The American Soldier, 1794

The Army that on 20 August 1794 at the Battle of Fallen Timbers avenged the defeats suffered at the hands of the Indians in 1790 and 1791 was the creation of Major General Anthony Wayne. General Wayne insisted on rigid discipline and strict training. Conscious of the welfare of his men, he saw to it that supplies were adequate and equipment satisfactory. The Army at this time was reorganized into a "legion," a term widely used during the eighteenth century to mean a composite organization of all combat arms under one command. The Army, instead of being composed of regiments, was made up of four sub-legions, each commanded by a brigadier general and each consisting of two infantry battalions, one battalion of riflemen, one troop of dragoons, and one company of artillery. To develop esprit die corps, Wayne had each sub-legion wear distinctive insignia.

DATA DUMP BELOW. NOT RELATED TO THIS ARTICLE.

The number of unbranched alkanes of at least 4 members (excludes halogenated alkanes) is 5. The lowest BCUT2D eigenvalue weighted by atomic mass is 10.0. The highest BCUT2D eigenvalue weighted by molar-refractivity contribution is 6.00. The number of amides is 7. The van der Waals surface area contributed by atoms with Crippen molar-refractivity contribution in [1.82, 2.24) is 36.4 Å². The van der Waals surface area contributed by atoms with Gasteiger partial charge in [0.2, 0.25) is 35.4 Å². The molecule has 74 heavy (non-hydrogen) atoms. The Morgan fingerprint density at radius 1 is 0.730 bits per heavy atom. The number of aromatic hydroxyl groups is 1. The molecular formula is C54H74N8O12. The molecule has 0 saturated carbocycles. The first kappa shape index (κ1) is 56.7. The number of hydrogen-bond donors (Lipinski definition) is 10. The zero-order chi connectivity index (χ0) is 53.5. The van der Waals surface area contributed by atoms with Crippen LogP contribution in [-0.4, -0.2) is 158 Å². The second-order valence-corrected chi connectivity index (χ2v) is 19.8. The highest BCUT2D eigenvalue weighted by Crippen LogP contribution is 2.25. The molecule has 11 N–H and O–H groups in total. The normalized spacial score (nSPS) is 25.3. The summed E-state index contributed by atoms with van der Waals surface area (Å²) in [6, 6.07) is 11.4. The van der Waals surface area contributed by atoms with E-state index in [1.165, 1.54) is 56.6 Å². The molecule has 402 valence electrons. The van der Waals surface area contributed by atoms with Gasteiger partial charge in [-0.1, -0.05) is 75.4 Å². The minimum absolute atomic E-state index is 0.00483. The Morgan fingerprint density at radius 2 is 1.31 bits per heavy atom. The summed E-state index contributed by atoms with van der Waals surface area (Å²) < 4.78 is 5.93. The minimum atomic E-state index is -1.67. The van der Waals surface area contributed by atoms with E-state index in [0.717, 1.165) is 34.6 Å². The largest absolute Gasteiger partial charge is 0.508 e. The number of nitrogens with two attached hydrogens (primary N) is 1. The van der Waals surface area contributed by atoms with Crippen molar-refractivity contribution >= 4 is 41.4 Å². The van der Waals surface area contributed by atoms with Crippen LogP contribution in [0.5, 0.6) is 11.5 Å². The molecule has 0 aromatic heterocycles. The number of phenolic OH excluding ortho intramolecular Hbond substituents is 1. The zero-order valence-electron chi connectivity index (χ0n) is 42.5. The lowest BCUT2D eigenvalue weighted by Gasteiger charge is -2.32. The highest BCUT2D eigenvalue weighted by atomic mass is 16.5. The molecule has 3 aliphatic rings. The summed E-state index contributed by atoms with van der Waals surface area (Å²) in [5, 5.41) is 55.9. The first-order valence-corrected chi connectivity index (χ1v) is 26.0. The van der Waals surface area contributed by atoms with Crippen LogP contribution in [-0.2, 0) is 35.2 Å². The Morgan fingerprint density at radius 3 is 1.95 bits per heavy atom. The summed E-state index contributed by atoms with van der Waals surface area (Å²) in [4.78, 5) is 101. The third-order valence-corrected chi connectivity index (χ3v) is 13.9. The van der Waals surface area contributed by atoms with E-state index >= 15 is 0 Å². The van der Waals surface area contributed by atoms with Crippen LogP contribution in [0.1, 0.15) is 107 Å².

General Wayne, in the left foreground, is wearing the general officer's uniform of blue coat faced and lined with buff, and buff vest and breeches established during the Revolutionary War. He has the two silver stars of a mayor general on his gold epaulettes. To the left rear of the general is a dragoon orderly in his bearskin crested leather cap with a red turban, denoting that he is a member of the second sub-legion. The orderly's blue uniform coat faced with red and lined with white and white vest and breeches were established for all the cavalry and infantry in 1782. In the right foreground is an infantry subaltern, distinguished by an epaulette on his left shoulder and his unbound bearskin crested hat; the colors of his uniform are the same as that of the dragoon. In the background men of the First Sub-Legion, distinguishable by the white binding and black bearskin crests on their hats, advance, led by a captain armed with an espontoon.